Earlier this month, a state appellate court issued a written opinion in a personal injury lawsuit brought against an insurance company by the insured. The case required the court to determine if the plaintiff’s eight-month delay in reporting the accident to her insurance company excused the insurance company from covering the accident under a clause that the insured must “immediately” notify the insurance company after an accident. Sometimes these issues arise in Maryland car accident cases as well.
Ultimately, the court concluded that, as a matter of law, the plaintiff failed to immediately notify the insurance company. However, since her failure to provide notice may have been excused, the court determined that the case should proceed toward trial for a jury to make that determination.
The Facts of the Case
The plaintiff was involved in a car accident that was caused by another driver. The car the plaintiff was driving at the time was owned by her ex-husband, who had a policy with the defendant insurance company.
Immediately after the accident, the plaintiff sought medical treatment but experienced continuing symptoms. Eight months later, the plaintiff notified the insurance company of the pending lawsuit against the other driver.
The insurance policy contained language requiring that the insured “must submit written proof of the claim to [the company] immediately after the loss.” Additionally, there was language stating that “no legal action may be brought against the company concerning any of the coverages provided until the insured has fully complied with all the terms of the policy.”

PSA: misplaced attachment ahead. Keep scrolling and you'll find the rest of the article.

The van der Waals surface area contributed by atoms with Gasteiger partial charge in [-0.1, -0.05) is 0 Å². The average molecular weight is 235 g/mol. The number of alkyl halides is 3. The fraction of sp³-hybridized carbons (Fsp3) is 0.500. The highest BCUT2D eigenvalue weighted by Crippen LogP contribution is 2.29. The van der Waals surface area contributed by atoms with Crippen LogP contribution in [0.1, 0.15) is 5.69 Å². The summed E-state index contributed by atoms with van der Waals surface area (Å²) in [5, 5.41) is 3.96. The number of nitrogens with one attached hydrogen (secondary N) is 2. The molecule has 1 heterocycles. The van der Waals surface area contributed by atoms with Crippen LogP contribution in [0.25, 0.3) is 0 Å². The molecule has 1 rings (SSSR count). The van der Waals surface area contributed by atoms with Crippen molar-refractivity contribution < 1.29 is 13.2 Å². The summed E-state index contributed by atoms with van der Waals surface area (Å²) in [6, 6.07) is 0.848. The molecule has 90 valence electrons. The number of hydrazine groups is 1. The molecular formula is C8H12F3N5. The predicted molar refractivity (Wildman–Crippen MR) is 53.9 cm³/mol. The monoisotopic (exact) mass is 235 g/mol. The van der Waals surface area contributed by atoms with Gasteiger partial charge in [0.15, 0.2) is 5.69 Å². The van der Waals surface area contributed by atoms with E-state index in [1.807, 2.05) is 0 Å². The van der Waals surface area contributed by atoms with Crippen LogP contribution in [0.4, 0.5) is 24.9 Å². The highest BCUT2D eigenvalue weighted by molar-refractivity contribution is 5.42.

The insurance company argued that the plaintiff failed to comply with the terms of the policy because she did not provide immediate notice of the accident. The trial court agreed and dismissed the plaintiff’s case. The plaintiff appealed.
On appeal, the court determined that, based on the eight-month delay in notifying the insurance company, the plaintiff failed to provide immediate notice. However, the court also held that there was a material issue of fact regarding whether the plaintiff’s delay in providing notice was excused. The court explained that, according to the plaintiff, she was not immediately aware of the extent of her injuries and that as soon as she was made aware, she notified the insurance company. Given this fact, the court determined that a jury, rather than a judge, should make the determination if the plaintiff was excused from providing immediate notice.
Have You Been Injured in a Maryland Car Accident?
If you or a loved one has recently been injured in a Maryland car accident, you may be entitled to monetary compensation. The dedicated Maryland car accident lawyers at the law firm of Lebowitz & Mzhen, LLC have extensive experience representing victims in all types of car accident claims, including those involving difficult insurance companies. To learn more, call 410-654-3600 to schedule a free consultation with an attorney to discuss your case. Calling is free, and you will not be billed for our services unless we are able to help you recover compensation for your injuries.
More Blog Posts:
Court Finds Used-Car Dealer May Be Liable for Plaintiffs’ Carbon Monoxide Poisoning, Maryland Car Accident Attorney Blog, published June 4, 2018.
Plaintiff’s Case Dismissed Based on Misleading Testimony Regarding Previous Injuries, Maryland Car Accident Attorney Blog, published May 16, 2018.